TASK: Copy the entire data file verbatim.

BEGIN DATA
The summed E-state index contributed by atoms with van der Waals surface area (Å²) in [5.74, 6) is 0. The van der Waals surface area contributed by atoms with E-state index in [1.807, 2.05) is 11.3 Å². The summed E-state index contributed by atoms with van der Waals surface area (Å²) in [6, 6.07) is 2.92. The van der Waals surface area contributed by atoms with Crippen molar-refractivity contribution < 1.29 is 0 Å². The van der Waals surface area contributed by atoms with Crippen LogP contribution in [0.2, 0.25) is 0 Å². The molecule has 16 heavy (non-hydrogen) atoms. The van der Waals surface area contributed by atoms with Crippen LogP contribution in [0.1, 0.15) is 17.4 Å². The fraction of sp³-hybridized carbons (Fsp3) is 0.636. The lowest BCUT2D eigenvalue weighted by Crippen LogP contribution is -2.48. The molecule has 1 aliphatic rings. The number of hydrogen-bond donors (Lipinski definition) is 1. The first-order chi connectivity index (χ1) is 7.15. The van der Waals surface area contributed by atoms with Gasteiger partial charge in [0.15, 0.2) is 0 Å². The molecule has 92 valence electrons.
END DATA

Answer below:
The summed E-state index contributed by atoms with van der Waals surface area (Å²) in [5.74, 6) is 0. The van der Waals surface area contributed by atoms with E-state index in [1.807, 2.05) is 11.3 Å². The summed E-state index contributed by atoms with van der Waals surface area (Å²) in [6, 6.07) is 2.92. The van der Waals surface area contributed by atoms with Crippen molar-refractivity contribution < 1.29 is 0 Å². The van der Waals surface area contributed by atoms with Crippen LogP contribution in [0.2, 0.25) is 0 Å². The molecule has 16 heavy (non-hydrogen) atoms. The van der Waals surface area contributed by atoms with Crippen LogP contribution in [0.1, 0.15) is 17.4 Å². The fraction of sp³-hybridized carbons (Fsp3) is 0.636. The lowest BCUT2D eigenvalue weighted by Crippen LogP contribution is -2.48. The molecule has 1 aliphatic rings. The number of hydrogen-bond donors (Lipinski definition) is 1. The first-order chi connectivity index (χ1) is 7.15. The van der Waals surface area contributed by atoms with Gasteiger partial charge in [0.15, 0.2) is 0 Å². The molecule has 92 valence electrons.